I’m hoping she picked up on my “we don’t actually want this back” vibe. I will be incredibly creeped out if they call and say they found it, and can we come pick it up please.

In any case, L was consoled by this and made sure to write a letter to the Tooth Fairy to let her know that if she wanted to find his very first lost tooth, she’d have to visit the Science Center instead of his bedroom. And then he proceeded to lose another tooth that was threatening to topple over without the support of its neighbor – with a little help from Z this time.

In the morning, L was delighted and surprised to find this note outside his door attached to a mini Lego set, along with a couple bucks in the pocket of his Tooth Fairy pillow:


You might want to check your security cameras, Science Center. I think you may have had an after-hours visitor!

Breast pumps suck. Getting your insurance to pay for one doesn’t have to.

DEF5382C-2FB8-4F7F-A285-D877861FD322.jpegUnder the Affordable Care Act, health plans are required to cover breastfeeding support & supplies. But when I was pregnant with L, I was a little unclear on the process required to get a breast pump covered by insurance. So I called the number on my insurance card to find out what I should do; I got a prescription from my OB/GYN and then called the insurance company again when the information I was receiving elsewhere didn’t seem to align with what the insurance rep had told me; I talked to a pharmacist and whoever answered the phone at some sort of home health supply store, with more conflicting results; I called my insurance company two more times to confirm that I was doing it correctly; and I called yet again after I submitted my reimbursement request to confirm that I had done it correctly.  

And then I got a denial letter in the mail.

When I called our insurance company to object to this denial, they conveniently had no record of any of my calls. So I ate the cost of that $300 breast pump, because by that time L had been born and I was up to my ears in other, more pressing worries. When a nurse at my OB’s office found out what had happened, she connected me with someone in her office who submitted the paperwork for me to get a second pump free through insurance, so they would at least have to cover one for me even though I had paid out of pocket for the first, and I did receive a pump free of charge that I was able to keep on hand as a backup — but I had no choice in the type of pump, and received an model which shall remain unnamed that I like to call the “Purely Sucks,” which I used for exactly one day out of desperation when I had left my preferred pump somewhere and hadn’t been able to retrieve it yet, but which I’m pretty sure would have led to a failed attempt at exclusively pumping had I had to use the insurance-provided pump from the start.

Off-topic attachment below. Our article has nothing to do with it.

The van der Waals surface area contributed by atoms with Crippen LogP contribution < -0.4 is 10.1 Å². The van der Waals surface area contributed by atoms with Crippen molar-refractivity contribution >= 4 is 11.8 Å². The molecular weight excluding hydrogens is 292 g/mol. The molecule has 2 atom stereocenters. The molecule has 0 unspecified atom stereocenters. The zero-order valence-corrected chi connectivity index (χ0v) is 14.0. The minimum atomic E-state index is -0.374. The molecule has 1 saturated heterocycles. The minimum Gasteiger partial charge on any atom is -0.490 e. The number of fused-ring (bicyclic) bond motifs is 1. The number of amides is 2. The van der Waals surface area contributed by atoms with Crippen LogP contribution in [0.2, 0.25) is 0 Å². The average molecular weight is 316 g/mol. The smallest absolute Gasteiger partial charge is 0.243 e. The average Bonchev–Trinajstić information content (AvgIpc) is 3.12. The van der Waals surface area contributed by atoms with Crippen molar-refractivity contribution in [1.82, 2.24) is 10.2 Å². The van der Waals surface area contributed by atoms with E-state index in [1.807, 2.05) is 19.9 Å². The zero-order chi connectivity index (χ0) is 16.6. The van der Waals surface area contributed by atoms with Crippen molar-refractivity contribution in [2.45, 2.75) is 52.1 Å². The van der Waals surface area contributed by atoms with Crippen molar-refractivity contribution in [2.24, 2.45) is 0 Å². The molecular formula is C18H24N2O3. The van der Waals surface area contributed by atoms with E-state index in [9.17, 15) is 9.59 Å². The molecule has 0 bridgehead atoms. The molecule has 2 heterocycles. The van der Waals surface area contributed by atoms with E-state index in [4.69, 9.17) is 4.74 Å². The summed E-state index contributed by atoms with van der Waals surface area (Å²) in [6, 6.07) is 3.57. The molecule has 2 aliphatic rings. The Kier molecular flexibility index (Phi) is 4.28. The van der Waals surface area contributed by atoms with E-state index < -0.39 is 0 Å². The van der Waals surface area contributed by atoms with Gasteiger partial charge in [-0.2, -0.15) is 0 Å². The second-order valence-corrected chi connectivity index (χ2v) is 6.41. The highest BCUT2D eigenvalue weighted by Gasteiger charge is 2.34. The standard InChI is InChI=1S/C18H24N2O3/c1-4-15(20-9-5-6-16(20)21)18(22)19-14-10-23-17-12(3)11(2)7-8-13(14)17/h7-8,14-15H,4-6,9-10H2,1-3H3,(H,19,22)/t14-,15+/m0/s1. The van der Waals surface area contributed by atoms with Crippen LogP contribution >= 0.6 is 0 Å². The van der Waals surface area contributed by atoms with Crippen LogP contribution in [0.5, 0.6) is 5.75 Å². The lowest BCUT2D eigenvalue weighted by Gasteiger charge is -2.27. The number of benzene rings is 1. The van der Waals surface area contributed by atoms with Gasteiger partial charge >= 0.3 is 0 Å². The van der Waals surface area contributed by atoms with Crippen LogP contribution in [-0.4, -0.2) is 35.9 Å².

So when I began looking into obtaining a new breast pump during my second pregnancy, I was determined. I was all set to arm myself with information and spend weeks fighting my insurance company to the death to get the proper coverage for the pump I needed. They would not win this round!

And then I discovered the Target Breast Pump Program, and within minutes, my pump request was in the works and I could save my resolve for the next insurance battle that was sure to come my way.

When I called, I spent maybe 10 minutes on hold and another 2 minutes speaking with a representative who took my information and got things rolling. Afterward, I faxed them the prescription my OB had provided, and a few days later, I received an email outlining my options, with images of the pumps and links to product pages to help me decide. I replied with my selection, and my pump was ready for store pickup two days later. Easy peasy nipple squeezy.   

Don’t pay for your pump out of pocket. Don’t waste time getting the runaround from your insurance company. Have Target do it for you!  Click here for more information about the program.

Disclaimer: All opinions are my own, and I have not been reimbursed for this post –  I just take great satisfaction in making health insurance companies pay up and pay out!

The Enormity of Normalcy

About a month after L came home from the NICU, I took him to the grocery store for the first time. I was still very anxious about taking him anywhere in public, given our heightened awareness of germs coupled with his tendency to make alarmingly large messes of one type of bodily fluid or another, but we needed groceries, and I needed to feel like a competent mother who could at least handle taking her child to the grocery store, for pete’s sake. So I packed up all our many supplies, and timed it just right, and loaded us up in the car and set off.

I had heard friends talk about random strangers approaching them in public places to fawn over their baby and pinch chubby cheeks, so I braced myself for the onslaught as I walked through the doors with my adorable little granny-magnet. I was fully prepared to slap an old lady’s hands if she got too close; it was flu season, after all, and that sweet old lady’s germs could be devastating for L.

But nothing happened.

When we walked through the doors, no one noticed. As I pushed our cart through the produce section, not a single shopper looked our way. L wasn’t hooked up to his TPN backpack and he wasn’t currently spewing any fluids from either end, so we had no reason to draw curiousity or disgust or alarm, and he was approaching six months old — not tiny enough, anymore, to be irresistible. He looked like any other baby in the supermarket with his mom, strolling down the banana aisle on the way to the salad greens.